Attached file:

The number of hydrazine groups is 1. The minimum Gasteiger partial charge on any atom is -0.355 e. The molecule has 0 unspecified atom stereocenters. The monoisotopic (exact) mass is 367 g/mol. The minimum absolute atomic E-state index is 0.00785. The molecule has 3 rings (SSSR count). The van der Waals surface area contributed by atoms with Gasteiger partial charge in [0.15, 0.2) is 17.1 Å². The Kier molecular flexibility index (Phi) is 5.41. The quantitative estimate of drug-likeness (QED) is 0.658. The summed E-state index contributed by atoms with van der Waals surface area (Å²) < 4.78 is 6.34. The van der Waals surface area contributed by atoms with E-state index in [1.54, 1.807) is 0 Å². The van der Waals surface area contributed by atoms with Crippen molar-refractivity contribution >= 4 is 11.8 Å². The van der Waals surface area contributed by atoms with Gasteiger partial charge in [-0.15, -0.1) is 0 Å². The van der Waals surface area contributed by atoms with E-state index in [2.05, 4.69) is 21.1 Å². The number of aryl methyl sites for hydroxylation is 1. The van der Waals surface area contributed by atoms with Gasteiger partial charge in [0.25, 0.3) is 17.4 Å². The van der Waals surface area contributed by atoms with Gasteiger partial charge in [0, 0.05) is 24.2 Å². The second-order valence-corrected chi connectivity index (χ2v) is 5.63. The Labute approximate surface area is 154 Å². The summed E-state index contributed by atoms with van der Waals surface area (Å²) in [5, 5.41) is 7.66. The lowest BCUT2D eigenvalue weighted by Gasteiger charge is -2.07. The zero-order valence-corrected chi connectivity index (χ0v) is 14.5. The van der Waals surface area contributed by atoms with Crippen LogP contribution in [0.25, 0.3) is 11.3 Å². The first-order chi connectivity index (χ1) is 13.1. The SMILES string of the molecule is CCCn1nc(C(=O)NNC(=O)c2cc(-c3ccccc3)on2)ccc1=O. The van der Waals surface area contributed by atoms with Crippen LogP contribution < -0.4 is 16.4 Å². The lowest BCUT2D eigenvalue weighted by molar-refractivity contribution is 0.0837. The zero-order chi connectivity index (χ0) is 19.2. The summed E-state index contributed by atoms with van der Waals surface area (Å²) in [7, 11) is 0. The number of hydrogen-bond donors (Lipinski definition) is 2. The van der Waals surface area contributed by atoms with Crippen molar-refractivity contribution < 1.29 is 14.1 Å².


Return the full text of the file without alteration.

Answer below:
The number of hydrazine groups is 1. The minimum Gasteiger partial charge on any atom is -0.355 e. The molecule has 0 unspecified atom stereocenters. The monoisotopic (exact) mass is 367 g/mol. The minimum absolute atomic E-state index is 0.00785. The molecule has 3 rings (SSSR count). The van der Waals surface area contributed by atoms with Gasteiger partial charge in [0.15, 0.2) is 17.1 Å². The Kier molecular flexibility index (Phi) is 5.41. The quantitative estimate of drug-likeness (QED) is 0.658. The summed E-state index contributed by atoms with van der Waals surface area (Å²) < 4.78 is 6.34. The van der Waals surface area contributed by atoms with E-state index in [1.54, 1.807) is 0 Å². The van der Waals surface area contributed by atoms with Crippen molar-refractivity contribution >= 4 is 11.8 Å². The van der Waals surface area contributed by atoms with Gasteiger partial charge in [-0.15, -0.1) is 0 Å². The van der Waals surface area contributed by atoms with E-state index in [2.05, 4.69) is 21.1 Å². The number of aryl methyl sites for hydroxylation is 1. The van der Waals surface area contributed by atoms with Gasteiger partial charge in [0.25, 0.3) is 17.4 Å². The van der Waals surface area contributed by atoms with Gasteiger partial charge in [0, 0.05) is 24.2 Å². The second-order valence-corrected chi connectivity index (χ2v) is 5.63. The Labute approximate surface area is 154 Å². The summed E-state index contributed by atoms with van der Waals surface area (Å²) in [5, 5.41) is 7.66. The lowest BCUT2D eigenvalue weighted by Gasteiger charge is -2.07. The zero-order valence-corrected chi connectivity index (χ0v) is 14.5. The van der Waals surface area contributed by atoms with Crippen LogP contribution in [0.25, 0.3) is 11.3 Å². The first-order chi connectivity index (χ1) is 13.1. The SMILES string of the molecule is CCCn1nc(C(=O)NNC(=O)c2cc(-c3ccccc3)on2)ccc1=O. The van der Waals surface area contributed by atoms with Crippen LogP contribution < -0.4 is 16.4 Å². The lowest BCUT2D eigenvalue weighted by molar-refractivity contribution is 0.0837. The zero-order chi connectivity index (χ0) is 19.2. The summed E-state index contributed by atoms with van der Waals surface area (Å²) in [7, 11) is 0. The number of hydrogen-bond donors (Lipinski definition) is 2. The van der Waals surface area contributed by atoms with Crippen molar-refractivity contribution < 1.29 is 14.1 Å².